And it is true. We do not have to look very far to find people who are helping. Since telling people about Sammy's diagnosis we have been genuinely moved by the many offers of support and help that have come from our friends and family; from work; from shul and from Joseph's nursery. It means a great deal to me that so many people have contacted us to offer practical support or even just words of comfort and sympathy. And I am also mindful of so many others: the people who work in the CF team; those who campaigned to have CF included in the newborn screening so that Sammy and others like him would be diagnosed early; the doctors and geneticists who have devoted their working lives to helping families affected by CF, all of these have my deepest gratitude and thanks. 

We read in the Talmud of a wise man called Nachman Ish Gam Zu. He got his name because no matter what calamity he experienced, he would always say "Gam zu latova" - This too is for good" and I have always been inspired by his example. Now while I cannot with all my heart say that this too is for the good, and we must face and recognise the feelings of anger and unfairness that accompany diagnoses such as ours, I can say that it has helped to highlight for me the goodness that resides in people and the strength that we can all exhibit when confronted by the difficulties and challenges of life. So to everyone who has offered words of comfort and practical support, I would like to say thank you and rest assured we will call on you when needed.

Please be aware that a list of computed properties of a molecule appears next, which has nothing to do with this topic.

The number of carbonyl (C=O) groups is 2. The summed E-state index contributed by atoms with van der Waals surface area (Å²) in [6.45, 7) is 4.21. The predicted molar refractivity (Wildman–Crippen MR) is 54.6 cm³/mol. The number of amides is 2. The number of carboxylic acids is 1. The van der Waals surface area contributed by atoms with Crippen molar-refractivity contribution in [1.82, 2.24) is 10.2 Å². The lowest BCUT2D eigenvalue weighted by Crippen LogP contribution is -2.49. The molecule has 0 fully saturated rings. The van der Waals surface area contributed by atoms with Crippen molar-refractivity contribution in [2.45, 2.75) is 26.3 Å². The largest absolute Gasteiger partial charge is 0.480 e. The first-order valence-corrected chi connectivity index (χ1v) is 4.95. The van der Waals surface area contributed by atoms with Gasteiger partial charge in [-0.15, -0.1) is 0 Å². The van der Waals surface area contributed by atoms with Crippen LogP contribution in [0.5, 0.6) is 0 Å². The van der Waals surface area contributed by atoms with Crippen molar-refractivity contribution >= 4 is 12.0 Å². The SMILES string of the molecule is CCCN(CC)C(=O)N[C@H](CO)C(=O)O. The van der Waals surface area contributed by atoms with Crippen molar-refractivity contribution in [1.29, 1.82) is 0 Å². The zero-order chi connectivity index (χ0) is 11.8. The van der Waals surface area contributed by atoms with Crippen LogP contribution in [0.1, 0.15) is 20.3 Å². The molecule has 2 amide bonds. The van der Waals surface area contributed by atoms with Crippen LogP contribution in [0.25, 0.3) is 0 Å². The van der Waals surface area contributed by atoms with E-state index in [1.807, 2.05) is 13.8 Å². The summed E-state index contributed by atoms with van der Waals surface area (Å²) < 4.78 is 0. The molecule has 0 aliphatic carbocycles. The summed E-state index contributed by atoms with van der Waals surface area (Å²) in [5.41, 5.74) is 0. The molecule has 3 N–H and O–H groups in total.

Saturday, 15 June 2013

Joseph's first anatomy lesson

It's great having a daddy who can draw and teach!  

Posted by Juliette 
This morning (9th June) we showed Joseph the cup (face mask) we are using for some of Sammy's physio. We then told him about Sammy's lungs. We realised he didn't know what lungs were (he's 4) so Mark brought Joseph's chalk board into the bedroom for an anatomy lesson. It was brilliant. Joseph knows lots of things about his body. He has picked up knowledge from things Mark and I have said, listened to Nina and the Neurons and Dr Ranj from CBeebies and built up quite a bit of knowledge of skeletons through a fascination with all things related to pirates (skull & cross bones). I was impressed. 

Mark and Joseph talked their way around a skeleton and internal organs and then Joseph gave daddy's drawing a suitable silly name.  
Mr Funnybonkheadgilly brainhead hearthead lungheadhands wavyness! 

Thursday, 6 June 2013

Diagnosis Day

Posted by Mark